Why does my baby have a line on his forehead?
Summary. A metopic ridge is a prominent ridge running down your child’s forehead. It is where suture lines meet between the two bony plates. A birth defect called craniosynostosis, in which one or more sutures fuse prematurely, can cause a metopic ridge.
Where is the metopic suture located?
metopic suture runs between the frontal bones from the anterior aspect of the anterior fontanelle to the nasion. In the skulls of adults it is found anterior to the coronal suture along the superior mid- sagittal crest of the frontal bone.
What causes Metopic Ridge?
A metopic ridge is a ridge of bone or suture line on the forehead between the two halves of the frontal bone. The ridging is caused when the two halves close prematurely. The physical landmarks of the human face are very similar from one face to another.
How do you get rid of Metopic Ridge?
Metopic craniosynostosis can be treated with either strip craniectomy with use of molding helmet after surgery or fronto-orbital advancement, depending on the deformity. The goal of treatment is to restore a normal contour to the forehead and upper portion of the eye sockets.
Does Metopic Synostosis require surgery?
Surgery. Many children with moderate to severe metopic synostosis will require surgical intervention. Surgery for metopic synostosis: is designed to correct deformities in the facial and skull bones.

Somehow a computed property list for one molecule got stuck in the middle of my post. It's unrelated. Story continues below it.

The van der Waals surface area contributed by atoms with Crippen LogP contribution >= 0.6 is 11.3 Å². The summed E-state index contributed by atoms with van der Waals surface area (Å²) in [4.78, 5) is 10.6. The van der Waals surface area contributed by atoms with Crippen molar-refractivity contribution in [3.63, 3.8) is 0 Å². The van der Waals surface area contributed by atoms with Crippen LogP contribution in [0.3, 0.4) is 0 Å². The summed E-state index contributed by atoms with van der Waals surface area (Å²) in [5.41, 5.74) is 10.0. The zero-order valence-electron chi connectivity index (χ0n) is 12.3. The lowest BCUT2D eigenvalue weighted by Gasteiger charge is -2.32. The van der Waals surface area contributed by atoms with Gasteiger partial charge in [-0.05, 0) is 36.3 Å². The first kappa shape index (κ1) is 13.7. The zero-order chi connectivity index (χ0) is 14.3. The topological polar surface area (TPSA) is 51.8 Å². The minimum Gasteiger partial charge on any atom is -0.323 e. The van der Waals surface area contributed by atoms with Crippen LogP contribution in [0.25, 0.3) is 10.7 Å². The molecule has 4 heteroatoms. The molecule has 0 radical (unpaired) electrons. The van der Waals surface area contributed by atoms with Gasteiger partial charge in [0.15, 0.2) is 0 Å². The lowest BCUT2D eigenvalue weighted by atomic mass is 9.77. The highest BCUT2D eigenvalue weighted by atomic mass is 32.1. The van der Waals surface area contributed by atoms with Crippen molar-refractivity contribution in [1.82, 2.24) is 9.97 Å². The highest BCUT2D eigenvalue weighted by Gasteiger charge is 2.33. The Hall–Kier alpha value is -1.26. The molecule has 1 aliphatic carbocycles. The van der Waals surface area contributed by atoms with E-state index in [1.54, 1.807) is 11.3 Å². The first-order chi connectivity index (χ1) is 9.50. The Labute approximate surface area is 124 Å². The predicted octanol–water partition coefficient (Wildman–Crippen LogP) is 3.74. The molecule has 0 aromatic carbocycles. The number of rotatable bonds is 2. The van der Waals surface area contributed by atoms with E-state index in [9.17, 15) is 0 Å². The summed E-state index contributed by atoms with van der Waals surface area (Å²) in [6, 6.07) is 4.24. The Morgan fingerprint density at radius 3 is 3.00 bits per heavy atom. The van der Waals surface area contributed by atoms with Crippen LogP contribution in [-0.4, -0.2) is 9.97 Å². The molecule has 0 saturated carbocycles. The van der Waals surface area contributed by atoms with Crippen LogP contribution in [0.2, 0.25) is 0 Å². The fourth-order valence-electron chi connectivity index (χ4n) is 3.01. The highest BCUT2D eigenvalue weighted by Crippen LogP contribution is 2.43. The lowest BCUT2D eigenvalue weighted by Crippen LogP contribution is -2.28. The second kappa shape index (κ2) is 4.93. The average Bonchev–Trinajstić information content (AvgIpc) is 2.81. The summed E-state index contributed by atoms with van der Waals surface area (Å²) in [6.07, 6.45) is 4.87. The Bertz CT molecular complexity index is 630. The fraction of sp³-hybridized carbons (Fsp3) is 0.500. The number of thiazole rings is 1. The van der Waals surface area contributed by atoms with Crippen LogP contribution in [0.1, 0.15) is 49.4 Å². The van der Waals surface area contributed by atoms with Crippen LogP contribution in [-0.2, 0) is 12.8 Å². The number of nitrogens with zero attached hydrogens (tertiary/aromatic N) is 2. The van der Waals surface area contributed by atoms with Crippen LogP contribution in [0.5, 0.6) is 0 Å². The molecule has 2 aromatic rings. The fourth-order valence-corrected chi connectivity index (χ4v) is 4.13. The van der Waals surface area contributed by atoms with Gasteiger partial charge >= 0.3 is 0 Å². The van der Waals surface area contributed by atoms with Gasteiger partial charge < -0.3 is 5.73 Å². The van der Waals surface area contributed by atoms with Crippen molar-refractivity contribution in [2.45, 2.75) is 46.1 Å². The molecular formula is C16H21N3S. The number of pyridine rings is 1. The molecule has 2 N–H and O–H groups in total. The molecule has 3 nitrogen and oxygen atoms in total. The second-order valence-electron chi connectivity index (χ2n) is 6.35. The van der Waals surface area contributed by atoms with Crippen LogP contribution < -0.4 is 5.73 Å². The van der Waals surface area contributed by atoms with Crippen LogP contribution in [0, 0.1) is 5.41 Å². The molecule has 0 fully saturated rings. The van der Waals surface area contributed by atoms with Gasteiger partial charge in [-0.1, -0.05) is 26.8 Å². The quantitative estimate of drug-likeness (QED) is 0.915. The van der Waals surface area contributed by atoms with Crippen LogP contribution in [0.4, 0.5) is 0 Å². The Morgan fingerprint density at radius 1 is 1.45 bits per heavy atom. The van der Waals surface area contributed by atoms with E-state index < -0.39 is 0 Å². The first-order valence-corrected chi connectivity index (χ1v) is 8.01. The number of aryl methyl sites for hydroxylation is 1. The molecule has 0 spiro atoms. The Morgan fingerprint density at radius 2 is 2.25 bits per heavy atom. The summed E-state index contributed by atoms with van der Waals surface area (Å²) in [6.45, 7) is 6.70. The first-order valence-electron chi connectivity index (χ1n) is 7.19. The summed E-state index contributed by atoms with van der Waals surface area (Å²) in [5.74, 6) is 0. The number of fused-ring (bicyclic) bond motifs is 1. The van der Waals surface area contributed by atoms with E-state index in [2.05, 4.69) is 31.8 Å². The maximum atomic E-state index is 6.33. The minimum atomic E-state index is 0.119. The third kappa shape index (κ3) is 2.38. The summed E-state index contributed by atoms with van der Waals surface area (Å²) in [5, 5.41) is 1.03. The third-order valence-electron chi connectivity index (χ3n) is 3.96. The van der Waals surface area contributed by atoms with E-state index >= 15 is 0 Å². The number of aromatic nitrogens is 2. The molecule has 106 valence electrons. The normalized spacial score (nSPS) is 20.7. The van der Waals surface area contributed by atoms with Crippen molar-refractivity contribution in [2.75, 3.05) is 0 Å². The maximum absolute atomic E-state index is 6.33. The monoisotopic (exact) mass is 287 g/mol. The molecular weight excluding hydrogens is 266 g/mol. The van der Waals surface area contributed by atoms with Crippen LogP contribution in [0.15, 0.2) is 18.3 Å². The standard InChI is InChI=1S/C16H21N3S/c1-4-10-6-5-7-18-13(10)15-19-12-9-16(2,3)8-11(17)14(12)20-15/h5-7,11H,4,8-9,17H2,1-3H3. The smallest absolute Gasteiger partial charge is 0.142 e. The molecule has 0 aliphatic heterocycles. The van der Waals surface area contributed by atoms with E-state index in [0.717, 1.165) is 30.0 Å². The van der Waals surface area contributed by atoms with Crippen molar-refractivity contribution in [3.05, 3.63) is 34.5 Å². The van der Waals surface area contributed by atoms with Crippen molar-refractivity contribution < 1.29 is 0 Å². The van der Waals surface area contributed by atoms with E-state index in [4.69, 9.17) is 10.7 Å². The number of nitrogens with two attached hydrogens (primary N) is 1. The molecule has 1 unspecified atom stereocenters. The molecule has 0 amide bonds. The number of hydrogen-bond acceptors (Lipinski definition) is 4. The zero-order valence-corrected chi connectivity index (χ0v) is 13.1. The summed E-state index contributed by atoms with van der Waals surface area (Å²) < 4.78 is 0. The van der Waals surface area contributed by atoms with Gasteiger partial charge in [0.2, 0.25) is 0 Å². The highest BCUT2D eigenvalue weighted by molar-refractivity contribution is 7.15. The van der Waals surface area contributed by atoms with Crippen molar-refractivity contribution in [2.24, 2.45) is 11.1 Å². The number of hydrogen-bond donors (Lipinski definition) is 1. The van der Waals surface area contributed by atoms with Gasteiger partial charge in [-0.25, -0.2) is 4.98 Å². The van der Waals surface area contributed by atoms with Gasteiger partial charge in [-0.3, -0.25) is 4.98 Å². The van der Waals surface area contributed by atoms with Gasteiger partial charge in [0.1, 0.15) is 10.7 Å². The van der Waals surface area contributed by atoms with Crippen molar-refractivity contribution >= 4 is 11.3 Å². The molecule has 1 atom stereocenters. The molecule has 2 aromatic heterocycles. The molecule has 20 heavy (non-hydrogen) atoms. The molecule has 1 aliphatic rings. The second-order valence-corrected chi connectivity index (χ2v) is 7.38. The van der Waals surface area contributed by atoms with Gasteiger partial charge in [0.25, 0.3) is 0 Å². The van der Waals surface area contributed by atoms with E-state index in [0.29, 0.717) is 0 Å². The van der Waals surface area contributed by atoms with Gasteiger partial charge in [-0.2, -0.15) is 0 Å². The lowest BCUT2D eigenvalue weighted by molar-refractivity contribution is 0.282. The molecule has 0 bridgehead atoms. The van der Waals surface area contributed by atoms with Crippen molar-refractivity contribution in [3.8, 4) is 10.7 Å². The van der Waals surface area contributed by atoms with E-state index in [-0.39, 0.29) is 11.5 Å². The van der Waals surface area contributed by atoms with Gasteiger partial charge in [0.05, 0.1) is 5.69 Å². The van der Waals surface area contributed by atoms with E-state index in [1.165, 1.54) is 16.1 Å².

When does metopic suture go away?
The metopic suture is the only suture that fuses normally during childhood at anytime from 3-18 months of age. When the metopic suture closes earlier than normal, typically well before birth, it is called metopic craniosynostosis.
Is metopic suture normal?
All patients greater than 9 months of age within the study had complete metopic suture closure. Conclusion: Our findings suggest that normal or physiologic closure of the metopic suture occurs much earlier than what has been previously described.
At what age does the metopic suture close?
Our results showed that earliest closure of metopic suture occurred at three months and complete metopic suture closure in all patients occurred by nine months of age. Furthermore, approximately 33% showed complete suture closure a three months, 60% at five months, 65% at 7 months, and 100% by nine months of age.